Benzno: Omar, I appreciate you saying that. It means more than you know. I have to look in the mirror and look at the stuff I’ve accomplished that’s great and also at all of the mistakes and change myself. That’s what evolution as a person is. I have three kids, and I’m trying to teach them right from wrong. To me there’s no grey area, so it has to start with you. No one’s gonna change you but you.
I think I was more misunderstood back then. If people were to get to know me a little better—who knows? Social media wasn’t around back then. So, I really don’t know. I do know that Hip Hop has always been the first love. And I know that hooking up with Dave [Mays], our relationship and everything that happened at The Source kind of tainted the name of Benzino. But in retrospect, if you look at a lot of the things people complain about, like me putting ads in the magazine—anybody that owns a business pretty much promotes what they’re trying to do within the brand. It’s just good business sense to do that. That’s just how it is.
As far as my relationships, I’m someone that fell in with a Jewish kid from Harvard that was my partner. He still is my partner. Me and Dave have been through the ups and downs, and we’re still partners. So any positive light people can take from me is a good light. There has been a lot of negativity thrown at ‘Zino. But I’m in a happy place right now. The whole Love & Hip Hop thing is taking off right now, and I’m feeling really good right now. Hip Hop Weekly is doing well, so I don’t have nothin’ to complain about.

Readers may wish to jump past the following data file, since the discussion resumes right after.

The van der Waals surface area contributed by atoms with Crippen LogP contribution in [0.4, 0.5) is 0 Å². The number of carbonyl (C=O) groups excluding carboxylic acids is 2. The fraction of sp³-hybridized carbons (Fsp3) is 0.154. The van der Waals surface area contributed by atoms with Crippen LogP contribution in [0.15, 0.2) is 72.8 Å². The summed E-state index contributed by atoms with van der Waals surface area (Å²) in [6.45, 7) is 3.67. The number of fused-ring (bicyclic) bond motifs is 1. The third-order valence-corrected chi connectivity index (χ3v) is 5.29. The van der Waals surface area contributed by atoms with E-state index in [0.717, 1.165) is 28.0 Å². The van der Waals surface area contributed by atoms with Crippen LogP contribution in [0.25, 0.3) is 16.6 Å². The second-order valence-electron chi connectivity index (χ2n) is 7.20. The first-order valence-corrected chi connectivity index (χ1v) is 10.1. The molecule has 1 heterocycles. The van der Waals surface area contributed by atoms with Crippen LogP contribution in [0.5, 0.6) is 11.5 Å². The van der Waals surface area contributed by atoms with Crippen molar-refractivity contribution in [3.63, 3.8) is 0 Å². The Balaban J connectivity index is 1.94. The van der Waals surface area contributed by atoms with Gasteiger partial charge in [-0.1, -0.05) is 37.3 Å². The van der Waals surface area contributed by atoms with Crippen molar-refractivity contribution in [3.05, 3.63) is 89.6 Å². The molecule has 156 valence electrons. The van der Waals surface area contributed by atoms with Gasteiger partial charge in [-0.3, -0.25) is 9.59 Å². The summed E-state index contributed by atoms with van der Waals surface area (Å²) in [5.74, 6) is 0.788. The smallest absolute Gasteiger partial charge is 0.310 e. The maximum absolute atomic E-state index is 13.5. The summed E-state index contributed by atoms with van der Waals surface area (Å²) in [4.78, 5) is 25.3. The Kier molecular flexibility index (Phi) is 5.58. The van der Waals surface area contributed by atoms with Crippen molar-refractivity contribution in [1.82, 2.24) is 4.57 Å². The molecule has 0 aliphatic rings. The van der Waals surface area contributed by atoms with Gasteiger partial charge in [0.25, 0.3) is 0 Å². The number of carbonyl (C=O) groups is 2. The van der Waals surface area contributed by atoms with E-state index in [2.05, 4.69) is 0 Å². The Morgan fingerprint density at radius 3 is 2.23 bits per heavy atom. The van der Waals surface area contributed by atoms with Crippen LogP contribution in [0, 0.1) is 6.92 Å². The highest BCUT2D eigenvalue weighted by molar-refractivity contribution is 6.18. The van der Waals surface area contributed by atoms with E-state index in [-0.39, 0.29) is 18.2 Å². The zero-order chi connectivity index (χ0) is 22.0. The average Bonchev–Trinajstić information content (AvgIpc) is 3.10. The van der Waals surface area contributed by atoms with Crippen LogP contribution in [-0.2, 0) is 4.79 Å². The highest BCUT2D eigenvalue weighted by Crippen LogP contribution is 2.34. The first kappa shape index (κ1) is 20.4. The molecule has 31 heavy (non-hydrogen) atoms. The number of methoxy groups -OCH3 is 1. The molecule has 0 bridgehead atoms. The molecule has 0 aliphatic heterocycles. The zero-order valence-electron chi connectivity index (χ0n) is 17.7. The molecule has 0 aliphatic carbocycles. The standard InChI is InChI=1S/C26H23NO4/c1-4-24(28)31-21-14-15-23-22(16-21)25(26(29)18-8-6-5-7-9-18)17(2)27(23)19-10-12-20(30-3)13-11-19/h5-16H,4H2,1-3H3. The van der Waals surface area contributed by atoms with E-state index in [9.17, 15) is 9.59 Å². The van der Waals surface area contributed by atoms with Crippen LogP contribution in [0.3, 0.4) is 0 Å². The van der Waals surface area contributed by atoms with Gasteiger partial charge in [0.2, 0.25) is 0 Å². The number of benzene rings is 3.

DX: You were one of the most outspoken black executives. I’m curious about how some of the conversations between you and J. Prince went?
Benzino: I’ve had a lot of respect for J. Prince just as a black man, an executive and as someone who pioneered the whole independent distribution [of Hip Hop]. So he’s always been one of my heroes and one of the guys I looked up to. To be signed to Rap-A-Lot was such an honor. I moved down [to Houston] in ’96 along with the whole [Almighty] RSO so we could really get into the whole vibe of what was going on down there as far as the music and the sound.
So J. Prince is definitely someone I look up to. I see his son Jazz is following in his footsteps; he’s the one responsible for finding Drake. So the apple doesn’t fall far from the tree. I was in Houston over the weekend, but I wasn’t able to stay. I saw Jazz, and it was good to know that the legacy is moving forward.
How Boston’s Racial Divide Fueled Benzino’s Depature
DX: You’re in Atlanta right now, but what are your thoughts on the Boston scene since you helped put it on the map?